Leukemia cells overexpress the “don’t eat me” membrane protein CD47. CD47 on AML binds SIRPα on macrophages and neutrophils to inhibit phagocytosis. Blocking this interaction can allow antibodies to exert powerful phagocytic activity. Importantly, the role CD47 may play in the anti-tumor activity of TCR-mimic antibodies has not yet been investigated.

To examine the relationship between CD47 and Hu8F4 activity, we used both in vitro ADCP assays and in vivo NSG mouse models. CD47 blockade was studied as a potential strategy to enhance Hu8F4 activity.

To characterize the in vitro phagocytosis, we used an HLA-A2 transfected leukemia cell line, U937 (U937-A2), and an endogenously expressing HLA-A2 cell line THP1, as targets. NSG mouse bone marrow derived macrophages (BMDM) were used as effectors. At an initial E:T=1, Hu8F4 alone (10 mg/ml) was insufficient to prevent growth of U937-A2 and THP1. However, addition of neutralizing anti-CD47 F(ab')2 antibody significantly slowed leukemia growth and eliminated both target cells by day 5. To further confirm the critical role of CD47 in Hu8F4-mediated ADCP, we created CRISPR/Cas9 CD47 KO U937-A2 and THP1 cells lines. Complete phagocytosis of both CD47KO cell lines was only observed in the presence, but not the absence of Hu8F4.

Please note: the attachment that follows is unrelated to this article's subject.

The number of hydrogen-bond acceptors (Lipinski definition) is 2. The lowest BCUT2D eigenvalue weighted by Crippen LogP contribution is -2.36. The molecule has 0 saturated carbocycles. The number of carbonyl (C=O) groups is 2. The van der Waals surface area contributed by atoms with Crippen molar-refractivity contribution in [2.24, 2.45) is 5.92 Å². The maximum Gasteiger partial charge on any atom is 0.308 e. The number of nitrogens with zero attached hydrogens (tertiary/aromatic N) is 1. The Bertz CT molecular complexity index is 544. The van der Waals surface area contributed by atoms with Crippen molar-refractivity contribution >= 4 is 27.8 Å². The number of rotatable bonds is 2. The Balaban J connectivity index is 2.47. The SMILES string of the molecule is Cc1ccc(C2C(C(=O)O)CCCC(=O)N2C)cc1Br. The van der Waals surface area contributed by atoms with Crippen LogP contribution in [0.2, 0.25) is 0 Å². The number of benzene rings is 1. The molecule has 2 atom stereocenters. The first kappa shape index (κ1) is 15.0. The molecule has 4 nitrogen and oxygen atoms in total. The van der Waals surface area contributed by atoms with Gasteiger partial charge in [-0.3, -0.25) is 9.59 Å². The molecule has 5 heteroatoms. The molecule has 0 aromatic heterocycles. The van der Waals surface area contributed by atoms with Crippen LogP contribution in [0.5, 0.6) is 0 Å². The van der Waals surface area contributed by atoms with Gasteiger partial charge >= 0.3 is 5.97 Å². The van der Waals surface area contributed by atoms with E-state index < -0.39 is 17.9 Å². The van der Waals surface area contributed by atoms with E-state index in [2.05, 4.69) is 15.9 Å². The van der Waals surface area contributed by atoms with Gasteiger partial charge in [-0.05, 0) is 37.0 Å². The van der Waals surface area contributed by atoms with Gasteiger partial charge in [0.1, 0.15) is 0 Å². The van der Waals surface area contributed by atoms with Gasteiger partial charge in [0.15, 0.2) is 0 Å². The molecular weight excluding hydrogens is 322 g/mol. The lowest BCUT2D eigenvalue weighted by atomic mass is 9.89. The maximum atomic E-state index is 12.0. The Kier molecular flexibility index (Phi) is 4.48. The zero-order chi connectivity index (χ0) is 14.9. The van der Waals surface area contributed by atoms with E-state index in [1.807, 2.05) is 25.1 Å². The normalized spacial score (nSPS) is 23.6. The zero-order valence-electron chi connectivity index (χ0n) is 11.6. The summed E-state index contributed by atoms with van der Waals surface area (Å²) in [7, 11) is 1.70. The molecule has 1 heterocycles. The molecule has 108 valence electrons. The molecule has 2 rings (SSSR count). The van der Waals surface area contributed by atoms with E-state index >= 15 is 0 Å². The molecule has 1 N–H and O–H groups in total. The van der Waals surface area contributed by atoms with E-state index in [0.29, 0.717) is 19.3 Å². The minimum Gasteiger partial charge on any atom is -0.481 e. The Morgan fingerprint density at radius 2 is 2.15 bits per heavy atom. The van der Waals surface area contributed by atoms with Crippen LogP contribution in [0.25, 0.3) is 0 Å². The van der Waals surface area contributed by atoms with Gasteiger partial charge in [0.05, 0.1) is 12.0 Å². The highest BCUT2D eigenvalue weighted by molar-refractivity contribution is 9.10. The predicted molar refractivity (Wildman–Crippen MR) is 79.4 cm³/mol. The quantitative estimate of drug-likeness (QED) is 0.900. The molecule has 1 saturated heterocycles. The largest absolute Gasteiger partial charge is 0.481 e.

To test if CD47 blockade plays a role in Hu8F4 anti-AML activity in vivo, we injected NGS mice with U937-A2 (5x10^3). Mice were treated with Hu8F4 +/- anti-CD47 F(ab')2 antibody at 1mg/kg (three times per week for a total of 10 doses starting on day 5, n=5 per group). Control mice, treated with PBS, succumbed to leukemia by day 28. Both Hu8F4 and anti-CD47 F(ab')2 single-agent treatment slowed leukemia growth, while the combination of Hu8F4 and anti-CD47 F(ab')2 completely prevented outgrowth of the aggressive U937-A2 cells (Figure 1), indicating that blocking CD47 significantly increased the activity of Hu8F4 in vivo. Interestingly, CD47 KO U937-A2 did not engraft in NSG mice as expected, (n=5), confirming that CD47 expression is critically important for cell line engraftment in NSG. HuCD47 is known to bind to NSG mouse SIRPα with high affinity providing protection to the human cells from phagocytosis by mouse macrophages.